Ghana’s third Floating Production and Storage Vessel (FPSO) is expected to set sail into Ghanaian waters by April 2017.
This comes the FPSO was successfully named after former President John Kufuor at naming ceremony took place in Singapore Thursday Feb 2, 2017.
The former President who was at the ceremony saw the FPSO named after him, at the naming ceremony which was performed by the first lady of the Ghana, Mrs Rebecca Akufo-Addo.
The FPSO which will operate in the Offshore Cape Three Points (OCTP) oilfields in the Western region is to be called and known as John Agyekum Kufuor.
The vessel which is owned by ENI Oil, Ghana Limited, Vitol Upstream, Ghana Limited and the Ghana National Petroleum Corporation is expected to produce 58,000 barrels of oil and 98 million standard cubic feet of gas a day.
The vessel built by Singapore’s Keppel Offshore and Marine Company Ltd will head to the OCTP fields comprising Sankofa East – Cenomanian Oil, Sankofa East – Campanian Oil, Sankofa Main Gas, Sankofa East Gas, Gye Nyame Gas.
This means Ghana will increase its daily production of oil to more than 200,000 barrels per day and also push the country towards improved energy supply as gas from associated and natural gas own-fields such as the OCTP will add 180 million standard cubic feet of gas per day (mscf/d).
The FPSO, which is 300 metres (985ft) long, has a storage capacity of 1.7 million barrels, a double hull to reduce environmental risks and a treatment capacity of 58,000 barrels of oil per day and condensates.
Critical to the country’s energy sector, the facility, which is expected to arrive in April 2017 instead of the March 2017 advertised earlier, also has a processing capacity of 210mscf of non-associated gas daily for power generation.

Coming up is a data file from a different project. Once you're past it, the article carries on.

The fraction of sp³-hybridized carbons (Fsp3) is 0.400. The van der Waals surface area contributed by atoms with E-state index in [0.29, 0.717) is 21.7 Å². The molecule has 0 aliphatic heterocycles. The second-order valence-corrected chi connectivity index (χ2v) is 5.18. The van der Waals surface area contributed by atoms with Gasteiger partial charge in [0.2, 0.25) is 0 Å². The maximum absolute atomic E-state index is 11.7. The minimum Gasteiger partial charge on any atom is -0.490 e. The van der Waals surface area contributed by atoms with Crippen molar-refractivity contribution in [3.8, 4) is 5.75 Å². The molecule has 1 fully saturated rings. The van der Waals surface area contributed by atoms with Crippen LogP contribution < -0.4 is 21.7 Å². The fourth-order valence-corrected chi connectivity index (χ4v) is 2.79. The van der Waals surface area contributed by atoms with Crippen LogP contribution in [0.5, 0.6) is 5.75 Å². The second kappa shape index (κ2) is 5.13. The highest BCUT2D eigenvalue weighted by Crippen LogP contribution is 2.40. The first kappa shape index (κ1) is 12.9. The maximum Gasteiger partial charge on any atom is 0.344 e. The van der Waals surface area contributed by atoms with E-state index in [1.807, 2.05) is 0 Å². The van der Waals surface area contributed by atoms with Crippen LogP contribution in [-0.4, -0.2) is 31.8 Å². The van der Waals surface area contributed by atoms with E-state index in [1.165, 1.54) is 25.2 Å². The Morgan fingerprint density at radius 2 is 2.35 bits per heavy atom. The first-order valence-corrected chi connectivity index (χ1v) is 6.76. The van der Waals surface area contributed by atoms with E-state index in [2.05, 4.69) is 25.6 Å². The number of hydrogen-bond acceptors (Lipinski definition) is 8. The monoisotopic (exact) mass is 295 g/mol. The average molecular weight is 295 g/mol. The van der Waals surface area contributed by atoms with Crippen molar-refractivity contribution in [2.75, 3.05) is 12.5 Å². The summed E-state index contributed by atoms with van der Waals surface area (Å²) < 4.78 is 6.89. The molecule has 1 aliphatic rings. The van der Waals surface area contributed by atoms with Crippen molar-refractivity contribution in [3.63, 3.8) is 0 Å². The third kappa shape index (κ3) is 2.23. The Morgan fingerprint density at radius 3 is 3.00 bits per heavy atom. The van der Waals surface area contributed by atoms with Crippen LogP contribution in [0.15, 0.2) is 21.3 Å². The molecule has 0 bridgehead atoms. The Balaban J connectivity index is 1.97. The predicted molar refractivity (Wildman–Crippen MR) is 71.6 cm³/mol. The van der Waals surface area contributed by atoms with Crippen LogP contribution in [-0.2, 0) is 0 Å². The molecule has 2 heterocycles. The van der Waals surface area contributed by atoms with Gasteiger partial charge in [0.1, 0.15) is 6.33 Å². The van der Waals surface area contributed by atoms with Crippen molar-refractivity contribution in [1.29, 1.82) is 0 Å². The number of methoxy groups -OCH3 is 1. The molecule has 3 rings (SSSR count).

The multibillion-dollar FPSO and subsea infrastructure, which passes as one of the critical projects for the economy, includes 18 subsea wells which have already been perforated for both oil and gas. The project, according to the lead operator, Eni-Ghana, complies with the highest environmental standards.
Eni-Ghana said first oil was expected in August 2017, as per the plan of development, and that it was working to get it sooner than the expected date.
Upon the arrival of the FPSO and subsequent mooring on the field, the subsea installations will be hooked to it for subsequent production of about 45,000 barrels of oil per day.
Due to the unavailability of the onshore-integrated gas reception facility, on which work is ongoing, the associated gas and condensate will be reinjected until the ORF facility is ready.
The ORF at Sanzule has capacity to handle 180 mscf/d. The first gas production is expected in the first quarter of 2018. The ORF will be hooked onto Ghana Gas’ 111-km lines